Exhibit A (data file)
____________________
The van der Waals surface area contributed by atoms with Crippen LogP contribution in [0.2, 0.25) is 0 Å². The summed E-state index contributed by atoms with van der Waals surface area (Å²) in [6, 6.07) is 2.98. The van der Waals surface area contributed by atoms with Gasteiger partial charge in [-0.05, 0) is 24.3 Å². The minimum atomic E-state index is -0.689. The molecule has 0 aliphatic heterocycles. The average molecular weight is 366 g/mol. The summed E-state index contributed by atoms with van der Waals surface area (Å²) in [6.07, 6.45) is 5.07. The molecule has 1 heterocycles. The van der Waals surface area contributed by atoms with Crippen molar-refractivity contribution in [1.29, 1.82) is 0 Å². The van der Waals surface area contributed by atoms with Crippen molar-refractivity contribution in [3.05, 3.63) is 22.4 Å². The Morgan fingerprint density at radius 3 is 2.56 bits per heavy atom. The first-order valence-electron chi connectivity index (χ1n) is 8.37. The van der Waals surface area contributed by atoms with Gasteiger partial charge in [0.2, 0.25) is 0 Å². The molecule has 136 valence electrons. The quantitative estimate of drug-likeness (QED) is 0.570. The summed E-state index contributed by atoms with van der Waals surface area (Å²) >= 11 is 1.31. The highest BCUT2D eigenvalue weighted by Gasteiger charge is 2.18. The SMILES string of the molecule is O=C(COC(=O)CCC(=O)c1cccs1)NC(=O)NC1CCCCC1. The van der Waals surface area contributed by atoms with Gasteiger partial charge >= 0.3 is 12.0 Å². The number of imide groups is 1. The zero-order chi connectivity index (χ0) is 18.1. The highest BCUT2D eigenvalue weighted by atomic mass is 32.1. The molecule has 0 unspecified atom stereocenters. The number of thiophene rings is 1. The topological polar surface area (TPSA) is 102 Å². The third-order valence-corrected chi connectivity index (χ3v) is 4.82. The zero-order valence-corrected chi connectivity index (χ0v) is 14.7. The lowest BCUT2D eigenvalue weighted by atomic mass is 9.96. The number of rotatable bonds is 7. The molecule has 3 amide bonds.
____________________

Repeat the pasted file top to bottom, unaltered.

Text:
The van der Waals surface area contributed by atoms with Crippen LogP contribution in [0.2, 0.25) is 0 Å². The summed E-state index contributed by atoms with van der Waals surface area (Å²) in [6, 6.07) is 2.98. The van der Waals surface area contributed by atoms with Gasteiger partial charge in [-0.05, 0) is 24.3 Å². The minimum atomic E-state index is -0.689. The molecule has 0 aliphatic heterocycles. The average molecular weight is 366 g/mol. The summed E-state index contributed by atoms with van der Waals surface area (Å²) in [6.07, 6.45) is 5.07. The molecule has 1 heterocycles. The van der Waals surface area contributed by atoms with Crippen molar-refractivity contribution in [1.29, 1.82) is 0 Å². The van der Waals surface area contributed by atoms with Crippen molar-refractivity contribution in [3.05, 3.63) is 22.4 Å². The Morgan fingerprint density at radius 3 is 2.56 bits per heavy atom. The first-order valence-electron chi connectivity index (χ1n) is 8.37. The van der Waals surface area contributed by atoms with Gasteiger partial charge in [0.2, 0.25) is 0 Å². The molecule has 136 valence electrons. The quantitative estimate of drug-likeness (QED) is 0.570. The summed E-state index contributed by atoms with van der Waals surface area (Å²) >= 11 is 1.31. The highest BCUT2D eigenvalue weighted by Gasteiger charge is 2.18. The SMILES string of the molecule is O=C(COC(=O)CCC(=O)c1cccs1)NC(=O)NC1CCCCC1. The van der Waals surface area contributed by atoms with Gasteiger partial charge >= 0.3 is 12.0 Å². The number of imide groups is 1. The zero-order chi connectivity index (χ0) is 18.1. The highest BCUT2D eigenvalue weighted by atomic mass is 32.1. The molecule has 0 unspecified atom stereocenters. The number of thiophene rings is 1. The topological polar surface area (TPSA) is 102 Å². The third-order valence-corrected chi connectivity index (χ3v) is 4.82. The zero-order valence-corrected chi connectivity index (χ0v) is 14.7. The lowest BCUT2D eigenvalue weighted by atomic mass is 9.96. The number of rotatable bonds is 7. The molecule has 3 amide bonds.